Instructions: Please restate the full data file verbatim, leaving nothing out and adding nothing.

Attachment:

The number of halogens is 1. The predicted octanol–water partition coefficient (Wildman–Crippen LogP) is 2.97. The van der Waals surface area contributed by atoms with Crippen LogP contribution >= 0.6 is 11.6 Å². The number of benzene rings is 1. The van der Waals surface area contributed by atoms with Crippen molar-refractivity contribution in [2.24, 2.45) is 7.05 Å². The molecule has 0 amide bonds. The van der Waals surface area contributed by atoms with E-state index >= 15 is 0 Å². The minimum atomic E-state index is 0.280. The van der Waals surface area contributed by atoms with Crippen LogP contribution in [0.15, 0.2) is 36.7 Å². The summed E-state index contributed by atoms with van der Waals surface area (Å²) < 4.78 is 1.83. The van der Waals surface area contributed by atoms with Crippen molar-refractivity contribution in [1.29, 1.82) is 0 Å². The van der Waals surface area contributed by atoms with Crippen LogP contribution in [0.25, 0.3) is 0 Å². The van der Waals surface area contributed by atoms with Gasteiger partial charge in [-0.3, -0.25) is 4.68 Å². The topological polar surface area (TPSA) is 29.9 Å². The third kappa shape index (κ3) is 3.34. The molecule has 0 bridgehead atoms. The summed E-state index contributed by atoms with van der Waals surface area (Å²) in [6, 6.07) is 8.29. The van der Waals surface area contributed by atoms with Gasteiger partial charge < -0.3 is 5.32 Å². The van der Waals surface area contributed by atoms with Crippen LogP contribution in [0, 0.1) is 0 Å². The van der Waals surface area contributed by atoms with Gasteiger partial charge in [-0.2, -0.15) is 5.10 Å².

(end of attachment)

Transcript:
The number of halogens is 1. The predicted octanol–water partition coefficient (Wildman–Crippen LogP) is 2.97. The van der Waals surface area contributed by atoms with Crippen LogP contribution >= 0.6 is 11.6 Å². The number of benzene rings is 1. The van der Waals surface area contributed by atoms with Crippen molar-refractivity contribution in [2.24, 2.45) is 7.05 Å². The molecule has 0 amide bonds. The van der Waals surface area contributed by atoms with E-state index >= 15 is 0 Å². The minimum atomic E-state index is 0.280. The van der Waals surface area contributed by atoms with Crippen LogP contribution in [0.15, 0.2) is 36.7 Å². The summed E-state index contributed by atoms with van der Waals surface area (Å²) < 4.78 is 1.83. The van der Waals surface area contributed by atoms with Crippen molar-refractivity contribution in [1.29, 1.82) is 0 Å². The van der Waals surface area contributed by atoms with Crippen LogP contribution in [0.25, 0.3) is 0 Å². The van der Waals surface area contributed by atoms with Gasteiger partial charge in [-0.3, -0.25) is 4.68 Å². The topological polar surface area (TPSA) is 29.9 Å². The third kappa shape index (κ3) is 3.34. The molecule has 0 bridgehead atoms. The summed E-state index contributed by atoms with van der Waals surface area (Å²) in [6, 6.07) is 8.29. The van der Waals surface area contributed by atoms with Gasteiger partial charge < -0.3 is 5.32 Å². The van der Waals surface area contributed by atoms with Crippen LogP contribution in [0, 0.1) is 0 Å². The van der Waals surface area contributed by atoms with Gasteiger partial charge in [-0.2, -0.15) is 5.10 Å².